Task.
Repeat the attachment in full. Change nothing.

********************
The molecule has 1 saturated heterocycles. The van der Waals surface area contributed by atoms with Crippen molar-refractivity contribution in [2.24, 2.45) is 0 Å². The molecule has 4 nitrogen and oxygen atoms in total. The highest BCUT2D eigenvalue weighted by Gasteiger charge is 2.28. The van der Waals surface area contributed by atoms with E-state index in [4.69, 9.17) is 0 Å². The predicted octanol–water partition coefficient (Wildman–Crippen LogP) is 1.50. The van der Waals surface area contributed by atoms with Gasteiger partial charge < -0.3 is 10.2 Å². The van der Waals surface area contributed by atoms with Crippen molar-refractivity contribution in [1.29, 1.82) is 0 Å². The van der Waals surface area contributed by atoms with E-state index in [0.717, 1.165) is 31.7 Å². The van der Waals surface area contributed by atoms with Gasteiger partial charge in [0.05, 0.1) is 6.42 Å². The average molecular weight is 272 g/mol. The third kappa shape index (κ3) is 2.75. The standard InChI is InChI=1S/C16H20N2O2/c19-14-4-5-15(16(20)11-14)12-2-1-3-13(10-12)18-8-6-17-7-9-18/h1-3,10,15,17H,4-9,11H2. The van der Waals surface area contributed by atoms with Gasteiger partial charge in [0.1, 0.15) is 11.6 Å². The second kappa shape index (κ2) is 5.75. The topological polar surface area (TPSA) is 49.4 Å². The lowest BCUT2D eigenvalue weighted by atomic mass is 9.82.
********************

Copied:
The molecule has 1 saturated heterocycles. The van der Waals surface area contributed by atoms with Crippen molar-refractivity contribution in [2.24, 2.45) is 0 Å². The molecule has 4 nitrogen and oxygen atoms in total. The highest BCUT2D eigenvalue weighted by Gasteiger charge is 2.28. The van der Waals surface area contributed by atoms with E-state index in [4.69, 9.17) is 0 Å². The predicted octanol–water partition coefficient (Wildman–Crippen LogP) is 1.50. The van der Waals surface area contributed by atoms with Gasteiger partial charge < -0.3 is 10.2 Å². The van der Waals surface area contributed by atoms with Crippen molar-refractivity contribution in [1.29, 1.82) is 0 Å². The van der Waals surface area contributed by atoms with E-state index in [0.717, 1.165) is 31.7 Å². The van der Waals surface area contributed by atoms with Gasteiger partial charge in [0.05, 0.1) is 6.42 Å². The average molecular weight is 272 g/mol. The third kappa shape index (κ3) is 2.75. The standard InChI is InChI=1S/C16H20N2O2/c19-14-4-5-15(16(20)11-14)12-2-1-3-13(10-12)18-8-6-17-7-9-18/h1-3,10,15,17H,4-9,11H2. The van der Waals surface area contributed by atoms with Gasteiger partial charge in [0.1, 0.15) is 11.6 Å². The second kappa shape index (κ2) is 5.75. The topological polar surface area (TPSA) is 49.4 Å². The lowest BCUT2D eigenvalue weighted by atomic mass is 9.82.